The principles behind Jacobi’s work have all kinds of corollaries to investing since the markets are really just one big math problem that everyone is trying to solve. In fact, Warren Buffet and his business partner Charlie Munger are famous for using Jacobi’s quote in their investing process.

But back to football again for a moment, when Silver sent his tweet midway through the fourth quarter, the 49ers had their commanding lead, a 93.8% chance of winning, and Vegas placed their odds at -$650 to win the game (that means that you would have to bet $650 to win $100).  The lowly Chiefs and their measly 6% chance of winning were being priced at +$750 (meaning you would win $750 if you bet $100). Which one would you have taken: the overly priced sure thing or the cheap bet that few really believed in?

The good news is that if you missed the opportunity to place your wager, there’s a similar proposition available in the equity market today. High-flying growth stocks like Alphabet (parent company of Google), Amazon, and Facebook have spent the past decade becoming the darlings of Wall Street and have provided their investors with eye-popping returns…they’re the 49ers!

Lowly value stocks, on the other hand, have struggled mightily with returns that look paltry compared their growth counterparts…I guess Mahomes and the Chiefs look more like bank stocks and energy companies.

A large swath of the investing population will try to convince you that persistent underperformance means value is dead. Stay away, they tell you. This time is different, they tell you.

Well, to quote John Templeton, “the four most dangerous words in the English language are ‘this time is different’”.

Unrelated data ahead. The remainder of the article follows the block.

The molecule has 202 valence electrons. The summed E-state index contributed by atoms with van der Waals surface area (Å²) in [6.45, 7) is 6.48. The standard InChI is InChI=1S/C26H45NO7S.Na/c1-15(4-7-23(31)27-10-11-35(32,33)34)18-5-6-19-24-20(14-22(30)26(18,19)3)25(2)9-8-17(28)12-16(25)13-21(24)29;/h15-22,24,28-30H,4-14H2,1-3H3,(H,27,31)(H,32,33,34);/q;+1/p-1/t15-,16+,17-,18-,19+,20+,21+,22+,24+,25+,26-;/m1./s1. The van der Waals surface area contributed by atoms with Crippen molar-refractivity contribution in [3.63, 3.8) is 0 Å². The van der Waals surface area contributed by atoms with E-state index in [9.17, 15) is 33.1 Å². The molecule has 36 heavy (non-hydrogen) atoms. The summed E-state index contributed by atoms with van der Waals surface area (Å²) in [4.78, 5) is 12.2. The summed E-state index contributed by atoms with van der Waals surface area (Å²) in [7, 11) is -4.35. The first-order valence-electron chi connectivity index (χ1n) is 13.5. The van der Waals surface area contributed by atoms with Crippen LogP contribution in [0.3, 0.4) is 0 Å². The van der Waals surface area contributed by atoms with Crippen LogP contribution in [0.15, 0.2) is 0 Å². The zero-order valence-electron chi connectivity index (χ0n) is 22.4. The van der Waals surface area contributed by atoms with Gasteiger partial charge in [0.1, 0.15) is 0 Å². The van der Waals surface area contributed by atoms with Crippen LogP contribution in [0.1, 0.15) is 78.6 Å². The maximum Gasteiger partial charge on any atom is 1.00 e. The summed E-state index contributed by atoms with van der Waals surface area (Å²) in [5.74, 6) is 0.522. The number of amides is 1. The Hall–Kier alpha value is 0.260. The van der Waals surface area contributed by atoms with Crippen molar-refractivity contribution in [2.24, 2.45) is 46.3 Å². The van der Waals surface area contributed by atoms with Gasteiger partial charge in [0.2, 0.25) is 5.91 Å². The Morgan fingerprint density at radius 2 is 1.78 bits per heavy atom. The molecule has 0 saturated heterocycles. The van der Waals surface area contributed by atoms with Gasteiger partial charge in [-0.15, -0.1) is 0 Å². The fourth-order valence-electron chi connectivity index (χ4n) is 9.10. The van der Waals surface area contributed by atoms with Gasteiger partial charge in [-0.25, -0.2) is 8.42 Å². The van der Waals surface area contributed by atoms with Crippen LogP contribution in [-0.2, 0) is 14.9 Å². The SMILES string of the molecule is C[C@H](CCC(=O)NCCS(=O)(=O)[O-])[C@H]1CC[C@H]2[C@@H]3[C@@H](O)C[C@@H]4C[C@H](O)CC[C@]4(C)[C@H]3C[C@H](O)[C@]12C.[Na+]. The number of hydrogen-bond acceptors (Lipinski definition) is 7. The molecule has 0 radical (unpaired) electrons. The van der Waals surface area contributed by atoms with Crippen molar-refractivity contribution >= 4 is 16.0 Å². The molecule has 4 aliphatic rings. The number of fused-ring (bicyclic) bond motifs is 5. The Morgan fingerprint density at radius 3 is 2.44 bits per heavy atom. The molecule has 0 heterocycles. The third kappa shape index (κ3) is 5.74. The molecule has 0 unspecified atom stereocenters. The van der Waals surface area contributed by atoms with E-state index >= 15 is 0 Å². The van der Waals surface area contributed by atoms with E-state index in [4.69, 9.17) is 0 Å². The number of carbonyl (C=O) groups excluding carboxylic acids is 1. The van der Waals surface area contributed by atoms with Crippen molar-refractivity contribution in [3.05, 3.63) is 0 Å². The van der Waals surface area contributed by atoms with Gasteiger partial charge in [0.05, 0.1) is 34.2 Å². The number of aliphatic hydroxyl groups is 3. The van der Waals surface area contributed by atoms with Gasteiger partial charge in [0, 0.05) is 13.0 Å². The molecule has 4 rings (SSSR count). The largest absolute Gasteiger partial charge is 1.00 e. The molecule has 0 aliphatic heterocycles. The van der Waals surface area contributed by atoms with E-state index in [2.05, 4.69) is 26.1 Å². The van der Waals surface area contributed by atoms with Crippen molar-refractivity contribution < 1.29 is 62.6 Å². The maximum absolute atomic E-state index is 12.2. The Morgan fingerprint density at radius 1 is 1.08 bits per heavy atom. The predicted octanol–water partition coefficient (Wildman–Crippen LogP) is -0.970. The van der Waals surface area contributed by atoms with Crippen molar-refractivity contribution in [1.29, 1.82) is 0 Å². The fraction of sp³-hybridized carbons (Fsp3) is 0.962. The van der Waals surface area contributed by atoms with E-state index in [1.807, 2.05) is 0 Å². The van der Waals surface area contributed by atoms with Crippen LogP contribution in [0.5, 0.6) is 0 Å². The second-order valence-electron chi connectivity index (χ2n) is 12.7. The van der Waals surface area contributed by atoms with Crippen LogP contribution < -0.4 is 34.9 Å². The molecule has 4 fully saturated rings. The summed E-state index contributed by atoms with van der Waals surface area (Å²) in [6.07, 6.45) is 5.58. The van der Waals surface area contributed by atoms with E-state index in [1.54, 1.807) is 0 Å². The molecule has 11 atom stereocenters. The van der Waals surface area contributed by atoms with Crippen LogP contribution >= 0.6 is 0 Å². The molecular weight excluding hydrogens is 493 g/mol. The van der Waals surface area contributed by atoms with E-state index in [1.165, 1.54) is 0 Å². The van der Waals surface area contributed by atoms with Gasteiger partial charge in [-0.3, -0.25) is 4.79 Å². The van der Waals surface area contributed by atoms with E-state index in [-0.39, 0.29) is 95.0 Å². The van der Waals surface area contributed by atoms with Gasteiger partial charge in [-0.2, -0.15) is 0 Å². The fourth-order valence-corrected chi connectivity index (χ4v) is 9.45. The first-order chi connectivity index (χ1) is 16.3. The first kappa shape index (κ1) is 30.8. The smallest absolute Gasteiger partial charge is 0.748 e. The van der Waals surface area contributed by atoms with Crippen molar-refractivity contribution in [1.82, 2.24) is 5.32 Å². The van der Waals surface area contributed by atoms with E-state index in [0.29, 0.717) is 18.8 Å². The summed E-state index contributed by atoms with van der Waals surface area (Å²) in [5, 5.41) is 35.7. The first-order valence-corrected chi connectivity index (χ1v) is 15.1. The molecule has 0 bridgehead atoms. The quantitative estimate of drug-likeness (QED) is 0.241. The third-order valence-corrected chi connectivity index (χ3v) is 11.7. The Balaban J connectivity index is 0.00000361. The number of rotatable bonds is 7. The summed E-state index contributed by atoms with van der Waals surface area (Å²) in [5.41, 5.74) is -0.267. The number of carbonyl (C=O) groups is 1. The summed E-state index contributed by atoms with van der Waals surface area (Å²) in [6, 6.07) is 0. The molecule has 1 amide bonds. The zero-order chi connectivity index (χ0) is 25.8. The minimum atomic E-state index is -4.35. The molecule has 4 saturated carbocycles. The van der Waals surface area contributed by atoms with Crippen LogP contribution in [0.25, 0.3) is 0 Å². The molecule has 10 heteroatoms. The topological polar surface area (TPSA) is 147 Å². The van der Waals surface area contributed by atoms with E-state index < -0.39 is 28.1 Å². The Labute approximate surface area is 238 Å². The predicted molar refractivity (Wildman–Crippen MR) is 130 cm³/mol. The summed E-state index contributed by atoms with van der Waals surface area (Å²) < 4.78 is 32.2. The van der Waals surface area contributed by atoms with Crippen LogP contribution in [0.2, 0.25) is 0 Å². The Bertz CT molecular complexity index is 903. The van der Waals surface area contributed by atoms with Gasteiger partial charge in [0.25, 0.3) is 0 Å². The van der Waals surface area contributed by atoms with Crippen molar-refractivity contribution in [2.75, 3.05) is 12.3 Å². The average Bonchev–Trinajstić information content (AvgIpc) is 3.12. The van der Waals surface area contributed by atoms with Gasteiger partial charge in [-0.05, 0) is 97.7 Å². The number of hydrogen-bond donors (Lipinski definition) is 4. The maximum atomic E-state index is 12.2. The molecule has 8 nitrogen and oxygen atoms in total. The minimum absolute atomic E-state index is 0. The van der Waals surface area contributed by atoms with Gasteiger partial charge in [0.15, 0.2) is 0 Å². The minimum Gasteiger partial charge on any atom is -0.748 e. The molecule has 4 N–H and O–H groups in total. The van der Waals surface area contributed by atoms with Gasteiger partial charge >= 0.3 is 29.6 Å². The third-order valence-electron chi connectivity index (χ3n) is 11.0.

The good news for value investors is that value stocks have some advantages over just betting the Chiefs. First and foremost, the historical track record is a pretty good one. Here’s how value did versus growth over the past 95 years based on rolling one, five, and ten year periods:

There is some historical precedence to value outperforming, although that outperformance is anything but a sure thing (as the last decade has proven). Using Jacobi’s logic, it shouldn’t work a lot of the time and so what we’ve seen of late shouldn’t surprise anyone out there…it’s simply the price of admission.


Second, if you implement value appropriately, it still allows you to own some of the growth winners, albeit on a smaller relative basis. We rely pretty heavily on our colleagues at Dimensional Fund Advisors to provide exposure to value in their funds, while not necessarily owning only value. Think of this implementation approach like a tray of ice cubes…they tilt the tray slightly so that there’s a little more water in the value cubes, but not so much so that the growth cubes disappear. Here’s how Dimensional weights the largest growth stocks in their core US fund (ticker symbol: DFEOX) versus how they’re weighted in the S&P 500:



So, if you implement appropriately, you’ve got both bets covered…with a slight tilt towards the Chiefs.


Finally, value just intuitively makes sense whereas betting on a big comeback with less than 7 minutes left maybe doesn’t (those out there with $750 in their pockets will probably disagree!). You would have a hard time convincing me that something that is more expensive is actually a better value given that a cheaper option is available. Here’s how growth compares to value on a relative basis right now:

As the chart notes, growth isn’t quite as overdone as it was in the tech boom of the late 90’s but we sure are getting closer.  Place your wagers accordingly…

 
The bottom line is don’t give up on value stocks just yet…they may have some of that Mahomes magic left in them!